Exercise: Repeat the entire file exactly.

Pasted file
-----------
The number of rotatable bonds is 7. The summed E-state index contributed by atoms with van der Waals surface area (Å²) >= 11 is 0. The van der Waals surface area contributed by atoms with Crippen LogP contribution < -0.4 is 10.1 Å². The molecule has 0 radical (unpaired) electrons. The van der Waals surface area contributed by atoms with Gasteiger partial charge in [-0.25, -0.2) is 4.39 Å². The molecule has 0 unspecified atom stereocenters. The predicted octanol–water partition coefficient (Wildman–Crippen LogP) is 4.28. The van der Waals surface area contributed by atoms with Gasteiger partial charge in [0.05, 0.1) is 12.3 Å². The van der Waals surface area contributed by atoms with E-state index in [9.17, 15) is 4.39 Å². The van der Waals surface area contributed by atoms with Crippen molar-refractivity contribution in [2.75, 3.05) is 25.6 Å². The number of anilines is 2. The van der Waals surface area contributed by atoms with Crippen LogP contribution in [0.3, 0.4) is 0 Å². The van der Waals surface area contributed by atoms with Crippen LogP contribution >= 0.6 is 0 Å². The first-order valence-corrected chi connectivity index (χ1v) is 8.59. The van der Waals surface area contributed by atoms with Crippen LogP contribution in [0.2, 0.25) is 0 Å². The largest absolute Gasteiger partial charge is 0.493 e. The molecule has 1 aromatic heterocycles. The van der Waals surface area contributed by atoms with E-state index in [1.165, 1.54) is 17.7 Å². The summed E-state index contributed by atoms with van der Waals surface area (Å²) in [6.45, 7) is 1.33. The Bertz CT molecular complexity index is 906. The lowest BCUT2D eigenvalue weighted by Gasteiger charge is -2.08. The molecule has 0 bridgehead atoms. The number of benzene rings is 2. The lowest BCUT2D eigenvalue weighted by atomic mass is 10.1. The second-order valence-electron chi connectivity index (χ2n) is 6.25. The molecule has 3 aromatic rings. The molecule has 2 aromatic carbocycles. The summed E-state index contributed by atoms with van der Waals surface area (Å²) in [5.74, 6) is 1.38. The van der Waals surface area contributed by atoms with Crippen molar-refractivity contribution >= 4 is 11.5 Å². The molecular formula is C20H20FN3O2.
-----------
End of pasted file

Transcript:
The number of rotatable bonds is 7. The summed E-state index contributed by atoms with van der Waals surface area (Å²) >= 11 is 0. The van der Waals surface area contributed by atoms with Crippen LogP contribution < -0.4 is 10.1 Å². The molecule has 0 radical (unpaired) electrons. The van der Waals surface area contributed by atoms with Gasteiger partial charge in [-0.25, -0.2) is 4.39 Å². The molecule has 0 unspecified atom stereocenters. The predicted octanol–water partition coefficient (Wildman–Crippen LogP) is 4.28. The van der Waals surface area contributed by atoms with Gasteiger partial charge in [0.05, 0.1) is 12.3 Å². The van der Waals surface area contributed by atoms with E-state index in [9.17, 15) is 4.39 Å². The van der Waals surface area contributed by atoms with Crippen molar-refractivity contribution in [2.75, 3.05) is 25.6 Å². The number of anilines is 2. The van der Waals surface area contributed by atoms with Crippen LogP contribution in [0.3, 0.4) is 0 Å². The van der Waals surface area contributed by atoms with Crippen LogP contribution >= 0.6 is 0 Å². The first-order valence-corrected chi connectivity index (χ1v) is 8.59. The van der Waals surface area contributed by atoms with Crippen LogP contribution in [0.2, 0.25) is 0 Å². The largest absolute Gasteiger partial charge is 0.493 e. The molecule has 1 aromatic heterocycles. The van der Waals surface area contributed by atoms with E-state index in [1.165, 1.54) is 17.7 Å². The summed E-state index contributed by atoms with van der Waals surface area (Å²) in [6.45, 7) is 1.33. The Bertz CT molecular complexity index is 906. The lowest BCUT2D eigenvalue weighted by Gasteiger charge is -2.08. The molecule has 0 bridgehead atoms. The number of benzene rings is 2. The lowest BCUT2D eigenvalue weighted by atomic mass is 10.1. The second-order valence-electron chi connectivity index (χ2n) is 6.25. The molecule has 3 aromatic rings. The molecule has 2 aromatic carbocycles. The summed E-state index contributed by atoms with van der Waals surface area (Å²) in [5.74, 6) is 1.38. The van der Waals surface area contributed by atoms with Crippen molar-refractivity contribution >= 4 is 11.5 Å². The molecular formula is C20H20FN3O2.